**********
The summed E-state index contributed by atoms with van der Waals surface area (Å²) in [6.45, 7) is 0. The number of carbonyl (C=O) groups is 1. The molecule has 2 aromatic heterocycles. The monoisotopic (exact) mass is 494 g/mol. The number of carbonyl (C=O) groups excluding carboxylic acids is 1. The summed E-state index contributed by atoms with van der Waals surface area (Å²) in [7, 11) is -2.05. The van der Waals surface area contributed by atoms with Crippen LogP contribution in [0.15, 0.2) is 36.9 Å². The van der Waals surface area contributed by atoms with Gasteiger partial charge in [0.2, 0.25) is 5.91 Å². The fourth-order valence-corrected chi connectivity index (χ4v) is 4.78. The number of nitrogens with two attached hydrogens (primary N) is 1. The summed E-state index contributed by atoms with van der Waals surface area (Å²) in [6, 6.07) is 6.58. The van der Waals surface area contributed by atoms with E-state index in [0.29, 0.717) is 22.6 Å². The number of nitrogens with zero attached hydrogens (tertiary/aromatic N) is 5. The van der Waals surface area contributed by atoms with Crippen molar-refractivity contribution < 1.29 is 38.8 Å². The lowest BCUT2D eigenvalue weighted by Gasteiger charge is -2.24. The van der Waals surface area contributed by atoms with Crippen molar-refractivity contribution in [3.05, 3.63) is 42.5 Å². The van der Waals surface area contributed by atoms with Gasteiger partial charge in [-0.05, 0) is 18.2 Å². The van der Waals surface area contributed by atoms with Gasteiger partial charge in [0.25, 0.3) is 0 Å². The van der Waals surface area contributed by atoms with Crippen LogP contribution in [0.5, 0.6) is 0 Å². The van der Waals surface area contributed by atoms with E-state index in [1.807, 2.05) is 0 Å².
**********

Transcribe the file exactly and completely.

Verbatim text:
The summed E-state index contributed by atoms with van der Waals surface area (Å²) in [6.45, 7) is 0. The number of carbonyl (C=O) groups is 1. The molecule has 2 aromatic heterocycles. The monoisotopic (exact) mass is 494 g/mol. The number of carbonyl (C=O) groups excluding carboxylic acids is 1. The summed E-state index contributed by atoms with van der Waals surface area (Å²) in [7, 11) is -2.05. The van der Waals surface area contributed by atoms with Crippen LogP contribution in [0.15, 0.2) is 36.9 Å². The van der Waals surface area contributed by atoms with Gasteiger partial charge in [0.2, 0.25) is 5.91 Å². The fourth-order valence-corrected chi connectivity index (χ4v) is 4.78. The number of nitrogens with two attached hydrogens (primary N) is 1. The summed E-state index contributed by atoms with van der Waals surface area (Å²) in [6, 6.07) is 6.58. The van der Waals surface area contributed by atoms with E-state index in [0.29, 0.717) is 22.6 Å². The number of nitrogens with zero attached hydrogens (tertiary/aromatic N) is 5. The van der Waals surface area contributed by atoms with Crippen molar-refractivity contribution < 1.29 is 38.8 Å². The lowest BCUT2D eigenvalue weighted by Gasteiger charge is -2.24. The van der Waals surface area contributed by atoms with Crippen molar-refractivity contribution in [3.05, 3.63) is 42.5 Å². The van der Waals surface area contributed by atoms with Gasteiger partial charge in [-0.05, 0) is 18.2 Å². The van der Waals surface area contributed by atoms with Gasteiger partial charge in [0.25, 0.3) is 0 Å². The van der Waals surface area contributed by atoms with Crippen LogP contribution in [0.5, 0.6) is 0 Å². The van der Waals surface area contributed by atoms with E-state index in [1.807, 2.05) is 0 Å².